How Bad Is China’s Economic Slowdown? It Depends What You Sell
If China’s economy is weakening, someone forgot to tell Jasmine Wang.
“My parents haven’t asked me to cut back my spending,” says Wang, a 22-year-old graduate student in Beijing who collects limited-edition fragrances from brands like Chanel and Guerlain that can cost up to $300 each. She said her parents are paying her monthly bills of about 6,000 to 8,000 yuan ($1,186) and will keep supporting her if she struggles to find a job.
Wang is just one member of China’s Generation Z trying to find her way in a country of 1.4 billion, but her story gets to the conundrum facing investors trying to assess the world’s second-largest economy. While Apple Inc., Caterpillar Inc., Volkswagen AG, and other companies are sending tremors through Wall Street with warnings about softness in China, others are sounding more bullish, including fashion brands that might appeal to affluent consumers like Wang.
“We are not seeing a slowdown,” said Patrice Louvet, chief executive officer of Ralph Lauren Corp., where revenue in China grew 19 percent last quarter. “We continue to be excited about the opportunity for us. We’re highly underdeveloped in China.”
The two camps have come into stark relief in recent weeks. China’s rapid economic growth of years past is slowing, and the trade war with the U.S. has unsettled businesses. Dozens of multinationals have sounded the alarm about weakening demand and, in cases like Caterpillar, reported unexpected declines in sales in the fourth quarter. Hundreds of Chinese companies also have issued profit warnings.
But others are upbeat about business in the Asian nation. Toyota Motor Corp. is doubling down on the market, and rolling out an all-new version of the world’s top-selling vehicle, the Corolla. Paris-based luxury giant LVMH and U.K. distiller Diageo Plc have posted strong sales in the country. Sales growth of the Jimmy Choo label in Greater China was the strongest of all regions last quarter, their owner, Capri Holdings Ltd., said Wednesday. Michael Kors, another Capri brand, did well in Mainland China, although Asia sales overall were hit by a drop in Chinese tourists to Japan, Korea, and Hong Kong.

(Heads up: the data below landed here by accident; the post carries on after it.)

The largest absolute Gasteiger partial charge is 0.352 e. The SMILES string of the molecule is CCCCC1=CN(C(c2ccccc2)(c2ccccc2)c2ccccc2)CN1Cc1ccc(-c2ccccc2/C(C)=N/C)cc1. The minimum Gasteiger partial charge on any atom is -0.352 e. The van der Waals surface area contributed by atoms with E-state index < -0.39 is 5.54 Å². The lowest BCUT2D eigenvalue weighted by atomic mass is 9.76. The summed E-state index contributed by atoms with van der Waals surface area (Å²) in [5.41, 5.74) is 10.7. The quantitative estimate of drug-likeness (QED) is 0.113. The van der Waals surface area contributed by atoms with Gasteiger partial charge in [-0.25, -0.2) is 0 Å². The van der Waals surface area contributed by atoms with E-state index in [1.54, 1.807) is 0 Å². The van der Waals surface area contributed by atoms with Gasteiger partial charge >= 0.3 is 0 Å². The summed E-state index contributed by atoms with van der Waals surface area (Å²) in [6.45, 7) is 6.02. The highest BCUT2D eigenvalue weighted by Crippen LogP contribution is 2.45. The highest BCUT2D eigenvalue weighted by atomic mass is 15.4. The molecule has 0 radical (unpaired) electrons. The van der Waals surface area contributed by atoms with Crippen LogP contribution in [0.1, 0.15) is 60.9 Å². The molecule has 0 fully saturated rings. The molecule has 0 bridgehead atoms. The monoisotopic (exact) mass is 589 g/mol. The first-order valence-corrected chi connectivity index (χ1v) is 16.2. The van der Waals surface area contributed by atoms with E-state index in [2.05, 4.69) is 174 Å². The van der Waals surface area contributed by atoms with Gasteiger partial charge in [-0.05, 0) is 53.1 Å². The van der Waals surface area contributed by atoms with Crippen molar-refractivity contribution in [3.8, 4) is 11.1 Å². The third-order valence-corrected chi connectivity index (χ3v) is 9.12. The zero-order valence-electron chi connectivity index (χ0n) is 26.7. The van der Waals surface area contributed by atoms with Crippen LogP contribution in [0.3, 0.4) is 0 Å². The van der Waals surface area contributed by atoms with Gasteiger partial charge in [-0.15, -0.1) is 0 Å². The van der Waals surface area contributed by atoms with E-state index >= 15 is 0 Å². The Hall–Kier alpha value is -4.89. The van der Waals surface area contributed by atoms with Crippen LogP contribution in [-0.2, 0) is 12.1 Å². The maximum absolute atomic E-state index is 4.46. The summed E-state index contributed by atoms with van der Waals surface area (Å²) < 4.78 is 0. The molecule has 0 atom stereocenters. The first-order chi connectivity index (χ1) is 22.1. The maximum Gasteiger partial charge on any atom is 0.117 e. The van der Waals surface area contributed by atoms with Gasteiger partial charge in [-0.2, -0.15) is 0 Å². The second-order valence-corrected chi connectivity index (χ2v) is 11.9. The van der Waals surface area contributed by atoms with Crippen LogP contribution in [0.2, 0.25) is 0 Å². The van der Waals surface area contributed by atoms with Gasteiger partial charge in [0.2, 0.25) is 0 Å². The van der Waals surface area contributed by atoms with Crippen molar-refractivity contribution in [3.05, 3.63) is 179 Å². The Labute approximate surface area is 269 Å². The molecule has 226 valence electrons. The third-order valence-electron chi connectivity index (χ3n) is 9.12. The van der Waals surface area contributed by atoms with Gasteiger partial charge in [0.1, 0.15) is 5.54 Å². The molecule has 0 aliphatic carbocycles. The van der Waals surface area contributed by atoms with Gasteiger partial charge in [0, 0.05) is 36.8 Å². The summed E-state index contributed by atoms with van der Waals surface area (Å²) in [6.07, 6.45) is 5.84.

Earnings reports later this week from L’Oréal SA and Pernod Ricard SA may provide further insight.
“If you’re a young Beijing person, and your parents have raised you as an only child, you might not feel the effects,” said Sara Hsu, an associate professor of economics at the State University of New York at New Paltz who specializes in the Chinese economy. “But that certainly doesn’t cover a lot of people.”
China has always been a difficult economy to read. The government produces less data than other major nations and uses public assistance that can make it hard to assess the real health of demand. That’s left China watchers like Leland Miller, CEO of China Beige Book, pointing to corporate warnings as a more telling data point.
Government data is “not reflective of what’s happening across the Chinese economy,” Miller said. “You have (a) much more substantial weakness right now, and it’s a problem because it’s not being understood by investors.”
One of Miller’s top concerns is that Chinese companies have been borrowing heavily over the past three quarters, and that hasn’t jump-started investment or growth. Just last week, more than 400 publicly traded Chinese companies told investors that 2018 results had deteriorated. And a corporate tax cut, which has been floated, wouldn’t be all that helpful because so many firms are state-owned enterprises that already have low tax bills. Toss in a continued trade war, and the situation could quickly worsen.
“What would really set things off is if these trade talks break down, and you have this layered on top of the current weakness,” Miller said. “You will absolutely see a crisis in China.”